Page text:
John Martin’s father loved being a general ophthalmologist. So when he earned his medical degree, Dr. Martin figured he would follow in his father’s footsteps. That is, until he started performing blepharoplasties. Twenty years and a fellowship in plastic surgery later, Dr. Martin, in Coral Gables, Fla. has a practice dedicated exclusively to facial plastic surgery, 95% of which is cosmetic.
“I started just with eyelids and now I do facelifts and neck lifts,” Dr. Martin says. “I take fat out of other areas of peoples’ bodies and put it into their face as a type of filler to replace lost volume as they get older. I do Botox injections and I have a whole variety of lasers to tighten skin, remove scars, and the newest one is for getting rid of unwanted body fat.”
There are approximately 500 fellowship-trained, ocular facial surgeons (the subspecialty’s new name) in the United States. And like Dr. Martin, most practice no ophthalmology, according to Robert Goldberg, MD, president of the American Society of Ophthalmic Plastic and Reconstructive Surgery.
“My preference is that they don’t,” says Dr. Goldberg, chief of ophthalmic and orbital surgery at UCLA. But, he adds, there are thousands of general ophthalmologists who do both. The society’s fellowship program, he says, is robust, and will soon have 60 fellowship slots nationwide. There are several fellowships — plastic surgery, head and neck surgery, and dermatology — that can lead to a career in facial plastic surgery. But Dr. Goldberg is understandably partial to ophthalmologists and an ocular plastics fellowship. Ophthalmologists, he says, are already familiar with using small instruments and have “stunning training for detailed work.”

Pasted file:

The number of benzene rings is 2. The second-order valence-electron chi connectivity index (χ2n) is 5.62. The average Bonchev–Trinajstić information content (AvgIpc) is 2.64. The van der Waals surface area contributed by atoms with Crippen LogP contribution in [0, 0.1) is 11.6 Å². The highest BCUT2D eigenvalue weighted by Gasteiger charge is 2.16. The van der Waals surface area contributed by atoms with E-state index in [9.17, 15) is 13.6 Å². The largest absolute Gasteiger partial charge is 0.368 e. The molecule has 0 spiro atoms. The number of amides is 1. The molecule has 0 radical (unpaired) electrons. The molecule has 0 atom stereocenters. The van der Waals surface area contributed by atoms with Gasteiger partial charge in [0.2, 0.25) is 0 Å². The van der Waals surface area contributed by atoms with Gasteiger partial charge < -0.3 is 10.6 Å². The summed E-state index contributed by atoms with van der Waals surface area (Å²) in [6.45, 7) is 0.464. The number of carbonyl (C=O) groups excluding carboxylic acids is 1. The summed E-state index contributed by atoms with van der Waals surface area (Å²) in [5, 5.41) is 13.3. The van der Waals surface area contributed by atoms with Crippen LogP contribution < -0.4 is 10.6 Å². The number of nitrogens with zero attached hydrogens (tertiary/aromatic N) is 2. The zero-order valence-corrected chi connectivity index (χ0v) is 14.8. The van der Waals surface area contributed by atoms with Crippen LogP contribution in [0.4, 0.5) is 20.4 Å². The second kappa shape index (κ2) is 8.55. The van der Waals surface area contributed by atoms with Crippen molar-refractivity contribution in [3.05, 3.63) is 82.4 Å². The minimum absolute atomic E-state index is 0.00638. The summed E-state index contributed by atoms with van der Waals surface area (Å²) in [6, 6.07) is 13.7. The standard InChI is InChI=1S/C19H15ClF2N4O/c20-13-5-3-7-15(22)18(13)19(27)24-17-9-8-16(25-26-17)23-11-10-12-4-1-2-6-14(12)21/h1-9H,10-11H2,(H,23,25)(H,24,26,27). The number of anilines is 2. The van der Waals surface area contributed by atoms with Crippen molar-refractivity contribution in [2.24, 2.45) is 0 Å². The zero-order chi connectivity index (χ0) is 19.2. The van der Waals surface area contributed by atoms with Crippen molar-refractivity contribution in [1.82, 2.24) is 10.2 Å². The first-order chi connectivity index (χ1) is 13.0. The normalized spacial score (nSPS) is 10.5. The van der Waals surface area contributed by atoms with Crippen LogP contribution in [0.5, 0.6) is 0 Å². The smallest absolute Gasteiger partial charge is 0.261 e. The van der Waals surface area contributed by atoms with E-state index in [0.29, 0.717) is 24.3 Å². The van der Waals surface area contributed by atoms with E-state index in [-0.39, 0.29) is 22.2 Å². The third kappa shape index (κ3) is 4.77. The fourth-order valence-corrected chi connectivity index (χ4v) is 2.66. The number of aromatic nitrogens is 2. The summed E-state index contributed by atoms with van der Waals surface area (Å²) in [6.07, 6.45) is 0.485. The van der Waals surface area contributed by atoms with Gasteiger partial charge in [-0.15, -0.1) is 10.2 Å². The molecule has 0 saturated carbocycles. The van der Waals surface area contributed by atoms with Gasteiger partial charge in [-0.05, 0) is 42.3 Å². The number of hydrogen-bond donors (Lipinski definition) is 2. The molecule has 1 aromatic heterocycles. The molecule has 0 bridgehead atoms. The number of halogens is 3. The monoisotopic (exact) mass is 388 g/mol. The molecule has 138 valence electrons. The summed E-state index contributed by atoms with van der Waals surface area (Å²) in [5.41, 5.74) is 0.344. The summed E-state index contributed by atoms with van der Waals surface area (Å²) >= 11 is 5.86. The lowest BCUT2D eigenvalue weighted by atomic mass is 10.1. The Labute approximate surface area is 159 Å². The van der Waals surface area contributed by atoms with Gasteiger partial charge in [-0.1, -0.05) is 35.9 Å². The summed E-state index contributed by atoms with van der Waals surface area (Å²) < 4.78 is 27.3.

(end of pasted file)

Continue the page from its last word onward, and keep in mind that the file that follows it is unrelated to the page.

“When you think about surgery on the face the most important working part is the eye,” he says. “That is why so many patients come to ophthalmic plastic surgeons for cosmetic surgery around the eye.”
As to why these patients can find these services, the answer is simple. Declining reimbursements, increased competition and a health-care system in flux have ophthalmologists in search of new revenue streams — and afloat are cosmetic procedures and aesthetic treatments on the more lucrative waterways.
It makes good business sense. Baby boomers with disposal income are willing to pay cash for cosmetic surgery and other aesthetic treatments to help fend off aging, or at least its appearance.
“People are living longer, working longer, staying in the job force longer and want to maximize their cosmetic opportunity to feel as healthy and rejuvenated as possible,” says Steven M. Silverstein, MD, president of Silverstein Eye Center in Kansas City, MO.
Before you plunge into cosmetic facial surgery and its aesthetic sidekick, you should consider costs and competition. Depending on the technology, an intense pulse light laser can run $50,000 and a Fractionated Co2 laser $75,000. Even with a five-year lease agreement, that’s still many treatments to make before you’re in the black.
Some ophthalmologists new to the cosmetic market are taking a different, less expensive approach, doing Botox injections and selling nutraceuticals like Omega 3 fatty acids and cosmetic creams.